He a}>i)r()aches her, asks lier name.
"Mavme, sir," (|uick the answir came.
"Mavnu'," he said, to her surprise.
Looking into her deei) dark eyes
Her mother's eyes, yes, they were hers
.o thought of this to John occurs.
Hut the attraction was the same
As once again he heard her name.
"Why are you here^^" he kindly said.
"My Ma is sick and I'a is dead,"
She answered in tln' sim])lest way.
John heard this once before today.
He asked: "Have you a hrollur John?"
He si)oke so kind, the little mie
Was drawn to him and answered, "Ves."
Did he not now the secret guess
That she was Mayme's child? The name,
Ever dear to him, loved the same.
I"or all his
of her still
Through all these ears, nor thought he
Thai the one he loved had lied
I'rom him, lur own heart's choice to wed.
He had loved her with unsellish love,
Her memorv in his heart to shrine
To him she still was all divine.
He knew not where she'd gone, tior thought
The l);ittle jxior Mayme had fought.
the poverty, the disgrace
That she had fdund
W'liere he liad
seemed hke the hand of fate
Thai these two to Mayme so dear
Should receive from him Christmas cheer.
Their story so impressed his mind,
too, and he thought he'd find
just where they lived.
He would call
Cliristmas day and see them all.
Bought her llowers, her little store,
With more than slie had seen before.
He then dismissed her to her home,
Telling the time that he would come.
The bells ring out! 'tis Christmas day,
And kind .Santa Clans with his sleigh
Has called at all the homes he knew
Dear reader, they were not a few.
Hearts were made glad and faces bright
That they'd been thought of in the night.
Stockings filled and tables groan.
Of many who dread want had known.
Here want and poverty had come.
Old vSanta Claus, too, had been here,
Bringing happiness and good cheer.
large tree in the ])arlor stood.
Decked with things usefid and good.
And Mayme's face, it shone with joy
As her daughter and darling boy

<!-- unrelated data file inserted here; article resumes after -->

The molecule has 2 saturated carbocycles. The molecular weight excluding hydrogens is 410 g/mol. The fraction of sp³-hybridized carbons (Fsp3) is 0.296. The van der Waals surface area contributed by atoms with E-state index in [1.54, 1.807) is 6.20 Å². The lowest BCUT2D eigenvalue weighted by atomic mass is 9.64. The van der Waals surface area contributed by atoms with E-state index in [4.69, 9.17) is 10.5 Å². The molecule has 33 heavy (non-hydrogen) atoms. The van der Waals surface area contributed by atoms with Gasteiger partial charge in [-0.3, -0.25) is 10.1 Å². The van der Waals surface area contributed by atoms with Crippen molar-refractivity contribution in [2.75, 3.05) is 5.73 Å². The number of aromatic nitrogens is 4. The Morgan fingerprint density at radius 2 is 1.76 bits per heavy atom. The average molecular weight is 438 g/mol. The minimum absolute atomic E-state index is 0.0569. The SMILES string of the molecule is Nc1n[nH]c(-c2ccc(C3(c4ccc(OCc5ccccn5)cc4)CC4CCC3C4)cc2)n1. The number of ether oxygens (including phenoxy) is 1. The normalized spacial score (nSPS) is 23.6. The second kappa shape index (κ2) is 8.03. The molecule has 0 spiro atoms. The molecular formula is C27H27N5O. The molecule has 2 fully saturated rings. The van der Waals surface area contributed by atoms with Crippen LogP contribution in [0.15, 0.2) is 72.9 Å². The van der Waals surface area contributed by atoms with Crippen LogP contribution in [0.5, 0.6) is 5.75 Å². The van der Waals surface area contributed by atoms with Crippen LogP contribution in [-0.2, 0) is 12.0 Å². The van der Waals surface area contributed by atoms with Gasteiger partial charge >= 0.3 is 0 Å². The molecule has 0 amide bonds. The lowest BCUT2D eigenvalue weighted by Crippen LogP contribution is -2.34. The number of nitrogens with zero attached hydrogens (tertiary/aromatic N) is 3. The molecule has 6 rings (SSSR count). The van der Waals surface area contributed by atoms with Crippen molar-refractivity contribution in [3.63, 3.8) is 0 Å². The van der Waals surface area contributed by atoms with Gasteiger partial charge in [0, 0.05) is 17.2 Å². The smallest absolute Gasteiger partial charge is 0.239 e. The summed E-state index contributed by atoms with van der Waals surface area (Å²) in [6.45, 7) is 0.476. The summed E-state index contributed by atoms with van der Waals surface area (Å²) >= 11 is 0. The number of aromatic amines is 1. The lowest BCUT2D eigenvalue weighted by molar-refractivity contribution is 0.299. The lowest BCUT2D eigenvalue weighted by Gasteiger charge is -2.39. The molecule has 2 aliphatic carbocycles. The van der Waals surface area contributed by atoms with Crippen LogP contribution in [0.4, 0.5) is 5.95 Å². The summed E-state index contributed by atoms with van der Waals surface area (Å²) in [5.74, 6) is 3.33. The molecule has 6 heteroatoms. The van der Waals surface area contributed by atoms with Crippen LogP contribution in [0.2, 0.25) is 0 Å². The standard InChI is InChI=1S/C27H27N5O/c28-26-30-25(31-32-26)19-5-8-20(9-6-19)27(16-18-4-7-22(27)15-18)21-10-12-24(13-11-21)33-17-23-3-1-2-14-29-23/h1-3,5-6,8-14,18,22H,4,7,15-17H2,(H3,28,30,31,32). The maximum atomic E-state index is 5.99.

Repeat the story of the one
Who to them this great good had done.
She conned it o'er and o'er a^ain.
Could it he the kind John she knew
So !nanv long years aj^o, and who
Loved her? '^'es, now she knew (|uite
Alas! had she hut let him tell
His love for her l)el'ore he came.
That stranger, and whose very name.
Long since loathsome to her, and who
LLul outraged every good she knew.
Well, well, she thought, enough of this
"e do not miss
'Twas not to lie.
The jov and hliss that might l)e ours
I'ntil they're gone, and all the powers
recall the ]>ast
What mav he
in store for us
The clock has struck the hour of four.
The hour he named the stranger John!
"Listen, children, he's conic! he's come!"
They hastened to the door; 'tis he
They l)oth are glad his face to see.
Ivach takes a hand of the kind friend,
hose thoughtfulness deigned to send
rich gifts to that
Their hearts were
they brought him near
To their loved one and his own
The one who was his joy and crown.
"Mayme!" "John!" was all tliat was said.
As each the other's thoughts now read
She saw in his eyes the same dee]) love,
long dearer to her, far ab(jve
All things else
world could hold,
And wondered why she'd been so cold.
He saw all this and read her thought
His Mayme, indeed, is what he sought.
Such a Christmas, so blest with joy;
Their hearts were full without alloy.
Another Christmas and another bride.
And now 'tis John stands by her side.
older, 5'et full of grace.
Happiness now lights up her face.
Joy is hers, for she now has found
In him all that her fancy crowned.
bells with merry chime,
This merry, merry Christmas time!